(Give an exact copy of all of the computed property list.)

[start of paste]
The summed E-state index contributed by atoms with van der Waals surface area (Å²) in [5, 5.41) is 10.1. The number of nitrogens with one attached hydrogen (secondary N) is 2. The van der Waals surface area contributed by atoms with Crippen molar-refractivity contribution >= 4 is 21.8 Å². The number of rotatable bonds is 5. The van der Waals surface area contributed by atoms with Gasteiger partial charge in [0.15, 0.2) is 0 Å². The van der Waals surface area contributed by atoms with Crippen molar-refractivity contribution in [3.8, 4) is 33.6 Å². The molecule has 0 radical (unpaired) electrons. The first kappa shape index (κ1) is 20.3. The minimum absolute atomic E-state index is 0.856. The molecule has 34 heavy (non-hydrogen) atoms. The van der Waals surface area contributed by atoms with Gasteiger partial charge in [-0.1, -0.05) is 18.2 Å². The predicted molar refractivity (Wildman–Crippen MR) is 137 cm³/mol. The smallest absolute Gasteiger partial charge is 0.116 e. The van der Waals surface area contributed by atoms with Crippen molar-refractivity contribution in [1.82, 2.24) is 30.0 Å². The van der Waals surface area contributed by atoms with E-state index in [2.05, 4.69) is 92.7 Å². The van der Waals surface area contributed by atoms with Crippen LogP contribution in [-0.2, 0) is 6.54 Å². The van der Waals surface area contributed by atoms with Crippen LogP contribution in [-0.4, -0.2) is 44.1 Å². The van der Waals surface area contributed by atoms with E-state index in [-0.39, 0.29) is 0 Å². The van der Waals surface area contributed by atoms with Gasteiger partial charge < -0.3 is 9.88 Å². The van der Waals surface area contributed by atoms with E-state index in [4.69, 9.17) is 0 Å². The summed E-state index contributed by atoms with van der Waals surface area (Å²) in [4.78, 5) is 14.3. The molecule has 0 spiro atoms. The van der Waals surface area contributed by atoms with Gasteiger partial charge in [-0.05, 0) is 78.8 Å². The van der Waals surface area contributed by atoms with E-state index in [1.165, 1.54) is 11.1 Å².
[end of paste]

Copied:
The summed E-state index contributed by atoms with van der Waals surface area (Å²) in [5, 5.41) is 10.1. The number of nitrogens with one attached hydrogen (secondary N) is 2. The van der Waals surface area contributed by atoms with Crippen molar-refractivity contribution >= 4 is 21.8 Å². The number of rotatable bonds is 5. The van der Waals surface area contributed by atoms with Gasteiger partial charge in [0.15, 0.2) is 0 Å². The van der Waals surface area contributed by atoms with Crippen molar-refractivity contribution in [3.8, 4) is 33.6 Å². The molecule has 0 radical (unpaired) electrons. The first kappa shape index (κ1) is 20.3. The minimum absolute atomic E-state index is 0.856. The molecule has 34 heavy (non-hydrogen) atoms. The van der Waals surface area contributed by atoms with Gasteiger partial charge in [-0.1, -0.05) is 18.2 Å². The predicted molar refractivity (Wildman–Crippen MR) is 137 cm³/mol. The smallest absolute Gasteiger partial charge is 0.116 e. The van der Waals surface area contributed by atoms with Crippen molar-refractivity contribution in [1.82, 2.24) is 30.0 Å². The van der Waals surface area contributed by atoms with E-state index in [2.05, 4.69) is 92.7 Å². The van der Waals surface area contributed by atoms with Crippen LogP contribution in [-0.2, 0) is 6.54 Å². The van der Waals surface area contributed by atoms with Crippen LogP contribution in [-0.4, -0.2) is 44.1 Å². The van der Waals surface area contributed by atoms with E-state index in [-0.39, 0.29) is 0 Å². The van der Waals surface area contributed by atoms with Gasteiger partial charge < -0.3 is 9.88 Å². The van der Waals surface area contributed by atoms with E-state index in [4.69, 9.17) is 0 Å². The summed E-state index contributed by atoms with van der Waals surface area (Å²) in [4.78, 5) is 14.3. The molecule has 0 spiro atoms. The van der Waals surface area contributed by atoms with Gasteiger partial charge in [-0.05, 0) is 78.8 Å². The van der Waals surface area contributed by atoms with E-state index in [1.165, 1.54) is 11.1 Å².